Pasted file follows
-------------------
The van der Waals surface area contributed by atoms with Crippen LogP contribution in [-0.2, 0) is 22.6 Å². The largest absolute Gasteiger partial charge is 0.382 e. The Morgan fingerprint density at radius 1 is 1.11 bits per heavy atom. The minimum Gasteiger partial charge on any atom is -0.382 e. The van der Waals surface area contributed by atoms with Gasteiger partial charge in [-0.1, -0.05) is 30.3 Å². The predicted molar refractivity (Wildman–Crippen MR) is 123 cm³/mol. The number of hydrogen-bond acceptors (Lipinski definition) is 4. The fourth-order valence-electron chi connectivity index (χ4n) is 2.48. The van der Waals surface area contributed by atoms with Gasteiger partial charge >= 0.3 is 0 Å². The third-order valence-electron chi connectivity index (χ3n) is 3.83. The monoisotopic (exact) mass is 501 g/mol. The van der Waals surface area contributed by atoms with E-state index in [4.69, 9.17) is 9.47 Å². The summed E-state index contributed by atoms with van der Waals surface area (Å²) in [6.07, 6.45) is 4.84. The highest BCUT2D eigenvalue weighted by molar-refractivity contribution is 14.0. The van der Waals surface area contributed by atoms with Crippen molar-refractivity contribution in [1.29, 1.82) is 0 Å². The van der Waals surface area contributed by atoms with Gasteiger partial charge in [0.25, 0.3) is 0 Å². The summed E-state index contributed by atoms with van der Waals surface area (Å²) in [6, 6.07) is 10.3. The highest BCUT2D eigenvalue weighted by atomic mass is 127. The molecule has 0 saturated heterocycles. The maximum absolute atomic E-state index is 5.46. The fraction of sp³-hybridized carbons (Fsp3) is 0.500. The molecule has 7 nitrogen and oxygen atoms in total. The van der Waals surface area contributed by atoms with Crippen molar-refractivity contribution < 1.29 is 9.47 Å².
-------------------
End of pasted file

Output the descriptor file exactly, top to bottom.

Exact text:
The van der Waals surface area contributed by atoms with Crippen LogP contribution in [-0.2, 0) is 22.6 Å². The largest absolute Gasteiger partial charge is 0.382 e. The Morgan fingerprint density at radius 1 is 1.11 bits per heavy atom. The minimum Gasteiger partial charge on any atom is -0.382 e. The van der Waals surface area contributed by atoms with Gasteiger partial charge in [-0.1, -0.05) is 30.3 Å². The predicted molar refractivity (Wildman–Crippen MR) is 123 cm³/mol. The number of hydrogen-bond acceptors (Lipinski definition) is 4. The fourth-order valence-electron chi connectivity index (χ4n) is 2.48. The van der Waals surface area contributed by atoms with Gasteiger partial charge >= 0.3 is 0 Å². The third-order valence-electron chi connectivity index (χ3n) is 3.83. The monoisotopic (exact) mass is 501 g/mol. The van der Waals surface area contributed by atoms with E-state index in [4.69, 9.17) is 9.47 Å². The summed E-state index contributed by atoms with van der Waals surface area (Å²) in [6.07, 6.45) is 4.84. The highest BCUT2D eigenvalue weighted by molar-refractivity contribution is 14.0. The van der Waals surface area contributed by atoms with Crippen molar-refractivity contribution in [1.29, 1.82) is 0 Å². The van der Waals surface area contributed by atoms with Gasteiger partial charge in [0.25, 0.3) is 0 Å². The summed E-state index contributed by atoms with van der Waals surface area (Å²) in [6, 6.07) is 10.3. The highest BCUT2D eigenvalue weighted by atomic mass is 127. The molecule has 0 saturated heterocycles. The maximum absolute atomic E-state index is 5.46. The fraction of sp³-hybridized carbons (Fsp3) is 0.500. The molecule has 7 nitrogen and oxygen atoms in total. The van der Waals surface area contributed by atoms with Crippen molar-refractivity contribution < 1.29 is 9.47 Å².